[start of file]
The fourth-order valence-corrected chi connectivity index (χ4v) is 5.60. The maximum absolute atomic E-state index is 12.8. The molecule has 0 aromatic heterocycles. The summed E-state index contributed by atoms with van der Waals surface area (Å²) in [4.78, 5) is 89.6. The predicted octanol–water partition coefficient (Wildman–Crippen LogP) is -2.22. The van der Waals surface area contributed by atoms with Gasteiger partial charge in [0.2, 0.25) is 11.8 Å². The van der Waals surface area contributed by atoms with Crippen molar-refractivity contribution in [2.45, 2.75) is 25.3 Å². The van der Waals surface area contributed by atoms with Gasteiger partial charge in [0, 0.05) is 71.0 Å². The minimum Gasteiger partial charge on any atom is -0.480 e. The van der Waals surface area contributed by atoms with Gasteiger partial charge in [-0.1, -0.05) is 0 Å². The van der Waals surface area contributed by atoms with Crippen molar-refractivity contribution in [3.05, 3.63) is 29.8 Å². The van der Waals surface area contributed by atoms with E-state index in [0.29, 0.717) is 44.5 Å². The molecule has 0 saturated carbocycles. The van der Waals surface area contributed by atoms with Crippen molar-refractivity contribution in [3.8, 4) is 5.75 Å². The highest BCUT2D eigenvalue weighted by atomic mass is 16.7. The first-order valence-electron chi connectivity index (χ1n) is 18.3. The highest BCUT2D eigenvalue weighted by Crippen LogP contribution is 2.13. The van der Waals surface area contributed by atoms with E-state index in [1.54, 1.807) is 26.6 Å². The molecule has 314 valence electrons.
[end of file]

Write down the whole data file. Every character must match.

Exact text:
The fourth-order valence-corrected chi connectivity index (χ4v) is 5.60. The maximum absolute atomic E-state index is 12.8. The molecule has 0 aromatic heterocycles. The summed E-state index contributed by atoms with van der Waals surface area (Å²) in [4.78, 5) is 89.6. The predicted octanol–water partition coefficient (Wildman–Crippen LogP) is -2.22. The van der Waals surface area contributed by atoms with Gasteiger partial charge in [0.2, 0.25) is 11.8 Å². The van der Waals surface area contributed by atoms with Crippen molar-refractivity contribution in [2.45, 2.75) is 25.3 Å². The van der Waals surface area contributed by atoms with Gasteiger partial charge in [0, 0.05) is 71.0 Å². The minimum Gasteiger partial charge on any atom is -0.480 e. The van der Waals surface area contributed by atoms with Gasteiger partial charge in [-0.1, -0.05) is 0 Å². The van der Waals surface area contributed by atoms with Crippen molar-refractivity contribution in [3.05, 3.63) is 29.8 Å². The van der Waals surface area contributed by atoms with E-state index in [0.29, 0.717) is 44.5 Å². The molecule has 0 saturated carbocycles. The van der Waals surface area contributed by atoms with Crippen molar-refractivity contribution in [3.8, 4) is 5.75 Å². The highest BCUT2D eigenvalue weighted by atomic mass is 16.7. The first-order valence-electron chi connectivity index (χ1n) is 18.3. The highest BCUT2D eigenvalue weighted by Crippen LogP contribution is 2.13. The van der Waals surface area contributed by atoms with E-state index in [1.54, 1.807) is 26.6 Å². The molecule has 314 valence electrons.